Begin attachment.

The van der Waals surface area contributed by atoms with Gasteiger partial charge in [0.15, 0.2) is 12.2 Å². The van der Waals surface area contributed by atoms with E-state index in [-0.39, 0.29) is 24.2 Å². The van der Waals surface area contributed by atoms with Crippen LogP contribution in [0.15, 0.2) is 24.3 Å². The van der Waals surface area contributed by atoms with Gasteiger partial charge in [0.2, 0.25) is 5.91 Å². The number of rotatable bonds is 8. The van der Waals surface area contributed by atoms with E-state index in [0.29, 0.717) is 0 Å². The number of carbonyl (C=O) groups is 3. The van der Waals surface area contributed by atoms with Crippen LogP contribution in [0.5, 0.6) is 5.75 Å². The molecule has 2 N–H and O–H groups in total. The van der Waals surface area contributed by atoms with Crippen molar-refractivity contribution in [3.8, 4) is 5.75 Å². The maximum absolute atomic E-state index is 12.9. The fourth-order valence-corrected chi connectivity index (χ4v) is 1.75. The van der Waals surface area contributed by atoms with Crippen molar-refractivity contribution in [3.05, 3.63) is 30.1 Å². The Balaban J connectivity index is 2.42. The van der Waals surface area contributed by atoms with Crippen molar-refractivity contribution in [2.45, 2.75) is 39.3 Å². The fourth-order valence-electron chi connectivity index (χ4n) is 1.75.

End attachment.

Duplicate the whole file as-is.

The van der Waals surface area contributed by atoms with Gasteiger partial charge in [0.15, 0.2) is 12.2 Å². The van der Waals surface area contributed by atoms with E-state index in [-0.39, 0.29) is 24.2 Å². The van der Waals surface area contributed by atoms with Crippen LogP contribution in [0.15, 0.2) is 24.3 Å². The van der Waals surface area contributed by atoms with Gasteiger partial charge in [0.2, 0.25) is 5.91 Å². The number of rotatable bonds is 8. The van der Waals surface area contributed by atoms with E-state index in [0.29, 0.717) is 0 Å². The number of carbonyl (C=O) groups is 3. The van der Waals surface area contributed by atoms with Crippen LogP contribution in [0.5, 0.6) is 5.75 Å². The molecule has 2 N–H and O–H groups in total. The van der Waals surface area contributed by atoms with Crippen molar-refractivity contribution in [3.8, 4) is 5.75 Å². The maximum absolute atomic E-state index is 12.9. The fourth-order valence-corrected chi connectivity index (χ4v) is 1.75. The van der Waals surface area contributed by atoms with Crippen molar-refractivity contribution in [3.05, 3.63) is 30.1 Å². The Balaban J connectivity index is 2.42. The van der Waals surface area contributed by atoms with Crippen molar-refractivity contribution in [2.45, 2.75) is 39.3 Å². The fourth-order valence-electron chi connectivity index (χ4n) is 1.75.